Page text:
25 Apr 2012
On the 24th May, we are thrilled to be publishing in hardback and ebook RAILSEA, the new novel from the prodigious imagination of China Miéville. A railfaring adventure story that follows Sham Yes ap Soorap, an apprentice moletrain doctor, aboard the moletrain Medes, travelling the endless rails of the railsea hunting one of the world’s most feared and legendary moldywarpes.
A novel to be enjoyed by young adults and older readers alike, it includes brilliant original illustrations by China himself.
You can be among the first to read the prologue and first chapter of RAILSEA by reading an extract here.
Tell us what you think in the comments below or on twitter #RAILSEA and watch out for more extracts and exclusive news about RAILSEA on this blog!
THIS IS THE STORY of a bloodstained boy.
There he stands, swaying as utterly as any windblown sapling. He is quite, quite red. If only that were paint! Around each of his feet the red puddles; his clothes, whatever colour they were once, are now a thickening scarlet; his hair is stiff & drenched.
Only his eyes stand out. The white of each almost glows against the gore, lightbulbs in a dark room. He stares with great fervour at nothing.
The situation is not as macabre as it sounds. The boy isn’t the only bloody person there: he’s surrounded by others as red & sodden as he. & they are cheerfully singing.
The boy is lost. Nothing has been solved. He thought it might be. He had hoped that this moment might bring clarity. Yet his head is still full of nothing, or he knows not what.
We’re here too soon. Of course we can start anywhere: that’s the beauty of the tangle, that’s its very point. But where we do & don’t begin has its ramifications, & this right now is not best chosen. Into reverse: let this engine go back. Just to before the boy was bloodied, there to pause & go forward again to see how we got here, to red, to music, to chaos, to a big question mark in a young man’s head.
A MEAT ISLAND!
No. Back a bit.
A looming carcase?
Here. Weeks out, back when it was colder. The last several days spent fruitlessly pootling through rock passes & in the blue shadows of ice cliffs, late afternoon under a flinty sky. The boy, not yet bloodstained, was watching penguins. He stared at little rock islands furred in huddled birds plumping their oily feathers & shuffling together for comfort & warmth. He’d been giving them his attention for hours. When at last there came a sound from the speakers above, it made him start. It was the alarm for which he & the rest of the crew of the Medes had been waiting. A crackling blare. Then from the intercom came the exclamation: “There she blows!”
An instant frantic readiness. Mops were abandoned, spanners dropped, letters half-written & carvings half-whittled were thrust into pockets, never mind their wet ink, their sawdusty unfinishedness. To windows, to guardrails! Everyone leaned into the whipping air.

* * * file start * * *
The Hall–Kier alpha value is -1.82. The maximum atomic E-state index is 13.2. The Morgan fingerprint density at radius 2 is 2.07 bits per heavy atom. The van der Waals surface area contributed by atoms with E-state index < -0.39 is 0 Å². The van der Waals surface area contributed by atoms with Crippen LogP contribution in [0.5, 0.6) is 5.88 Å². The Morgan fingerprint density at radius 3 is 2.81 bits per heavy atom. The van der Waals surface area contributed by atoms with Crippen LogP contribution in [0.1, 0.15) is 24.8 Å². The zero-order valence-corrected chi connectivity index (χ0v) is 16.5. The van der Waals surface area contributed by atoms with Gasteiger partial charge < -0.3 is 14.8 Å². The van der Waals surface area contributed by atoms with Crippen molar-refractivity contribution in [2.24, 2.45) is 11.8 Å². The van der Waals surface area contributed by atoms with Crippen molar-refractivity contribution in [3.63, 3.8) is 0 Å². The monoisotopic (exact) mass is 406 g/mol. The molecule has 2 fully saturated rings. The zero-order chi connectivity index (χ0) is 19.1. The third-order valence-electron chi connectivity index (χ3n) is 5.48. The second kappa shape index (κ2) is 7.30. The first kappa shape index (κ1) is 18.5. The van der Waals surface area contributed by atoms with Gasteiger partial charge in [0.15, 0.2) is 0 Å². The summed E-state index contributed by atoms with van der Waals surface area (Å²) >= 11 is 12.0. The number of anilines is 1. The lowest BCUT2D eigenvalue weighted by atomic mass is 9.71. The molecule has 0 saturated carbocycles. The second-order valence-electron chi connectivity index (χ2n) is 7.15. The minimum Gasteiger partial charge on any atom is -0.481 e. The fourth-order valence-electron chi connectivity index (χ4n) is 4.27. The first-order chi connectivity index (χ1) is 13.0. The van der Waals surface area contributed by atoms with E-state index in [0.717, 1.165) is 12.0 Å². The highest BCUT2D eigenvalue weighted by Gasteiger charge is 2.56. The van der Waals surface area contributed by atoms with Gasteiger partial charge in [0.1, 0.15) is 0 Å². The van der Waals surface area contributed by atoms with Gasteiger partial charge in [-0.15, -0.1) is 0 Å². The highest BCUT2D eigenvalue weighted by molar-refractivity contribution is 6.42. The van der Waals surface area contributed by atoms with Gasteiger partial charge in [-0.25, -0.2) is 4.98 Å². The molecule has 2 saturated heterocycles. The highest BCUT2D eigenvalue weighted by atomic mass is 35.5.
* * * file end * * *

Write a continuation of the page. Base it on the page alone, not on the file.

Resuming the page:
The crew squinted into the frigid wind, stared past big slate teeth. They swayed with the Medes’s motion. Birds gusted nearby in hope, but no one was throwing scraps now.
Way off where perspective made the line of old rails meet, soil seethed. Rocks jostled. The ground violently rearranged. From beneath came a dust-muffled howl.
Amid strange landforms & stubs of antique plastic, black earth coned into a sudden hill. & up something clawed. Such a great & dark beast.
Soaring from its burrow in a clod-cloud & explosion it came. A monster. It roared, it soared, into the air. It hung a crazy moment at the apex of its leap. As if surveying. As if to draw attention to its very size. Crashed at last back down through the topsoil & disappeared into the below.
The moldywarpe had breached.
OF ALL THE GAPERS on the Medes none gaped harder than Sham. Shamus Yes ap Soorap. Big lumpy young man. Thickset, not always unclumsy, his brown hair kept short & out of trouble. Gripping a porthole, penguins forgotten, face like a light-hungry sunflower poking out of the cabin. In the distance the mole was racing through shallow earth, a yard below the surface. Sham watched the buckle in the tundra, his heart clattering like wheels on tracks.
No, this was not the first moldywarpe he’d seen. Labours, as their playful groups were called, of dog-sized specimens constantly dug in Streggeye Bay. The earth between the iron & ties of the harbour was always studded with their mounds & backs. He’d seen pups of bigger species, too, miserable in earthtanks, brought back by hunters for Stonefacemas Eve; baby bottletop moldywarpes & moonpanther moldywarpes & wriggly tarfoot moldywarpes. But the great, really great, the greatest animals, Sham ap Soorap had seen only in pictures, during Hunt Studies.
He had been made to memorise a poemlike list of the moldywarpe’s other names—underminer, talpa, muldvarp, mole. Had seen ill-exposed flatographs & etchings of the grandest animals. Stick-figure humans were drawn to scale cowering by the killer, the star-nosed, the ridged moldywarpe. & on one last much-fingered page, a page that concertinaed out to make its point about size, had been a leviathan, dwarfing the specklike person-scribble by it. The great southern moldywarpe, Talpa ferox rex. That was the ploughing animal ahead. Sham shivered.